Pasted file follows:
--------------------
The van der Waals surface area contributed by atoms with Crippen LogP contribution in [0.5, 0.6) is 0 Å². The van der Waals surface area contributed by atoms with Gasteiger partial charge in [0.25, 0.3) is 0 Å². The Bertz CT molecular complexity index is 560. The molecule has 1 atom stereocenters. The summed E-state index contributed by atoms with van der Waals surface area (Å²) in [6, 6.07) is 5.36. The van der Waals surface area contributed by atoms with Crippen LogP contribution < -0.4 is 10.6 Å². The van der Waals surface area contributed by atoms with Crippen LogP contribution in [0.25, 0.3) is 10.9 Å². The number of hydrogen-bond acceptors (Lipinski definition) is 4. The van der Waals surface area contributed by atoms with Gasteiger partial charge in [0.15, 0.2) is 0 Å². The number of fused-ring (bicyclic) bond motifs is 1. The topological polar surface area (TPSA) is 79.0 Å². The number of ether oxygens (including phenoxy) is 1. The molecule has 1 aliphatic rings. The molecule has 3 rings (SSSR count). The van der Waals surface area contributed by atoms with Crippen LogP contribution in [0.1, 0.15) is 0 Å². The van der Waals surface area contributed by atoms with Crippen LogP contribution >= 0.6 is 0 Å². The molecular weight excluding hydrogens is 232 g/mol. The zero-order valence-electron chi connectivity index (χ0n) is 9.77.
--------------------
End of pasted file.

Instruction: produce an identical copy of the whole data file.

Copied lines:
The van der Waals surface area contributed by atoms with Crippen LogP contribution in [0.5, 0.6) is 0 Å². The van der Waals surface area contributed by atoms with Gasteiger partial charge in [0.25, 0.3) is 0 Å². The Bertz CT molecular complexity index is 560. The molecule has 1 atom stereocenters. The summed E-state index contributed by atoms with van der Waals surface area (Å²) in [6, 6.07) is 5.36. The van der Waals surface area contributed by atoms with Crippen LogP contribution < -0.4 is 10.6 Å². The van der Waals surface area contributed by atoms with Crippen LogP contribution in [0.25, 0.3) is 10.9 Å². The number of hydrogen-bond acceptors (Lipinski definition) is 4. The van der Waals surface area contributed by atoms with Gasteiger partial charge in [0.15, 0.2) is 0 Å². The number of fused-ring (bicyclic) bond motifs is 1. The topological polar surface area (TPSA) is 79.0 Å². The number of ether oxygens (including phenoxy) is 1. The molecule has 1 aliphatic rings. The molecule has 3 rings (SSSR count). The van der Waals surface area contributed by atoms with Crippen LogP contribution in [0.1, 0.15) is 0 Å². The van der Waals surface area contributed by atoms with Crippen LogP contribution >= 0.6 is 0 Å². The molecular weight excluding hydrogens is 232 g/mol. The zero-order valence-electron chi connectivity index (χ0n) is 9.77.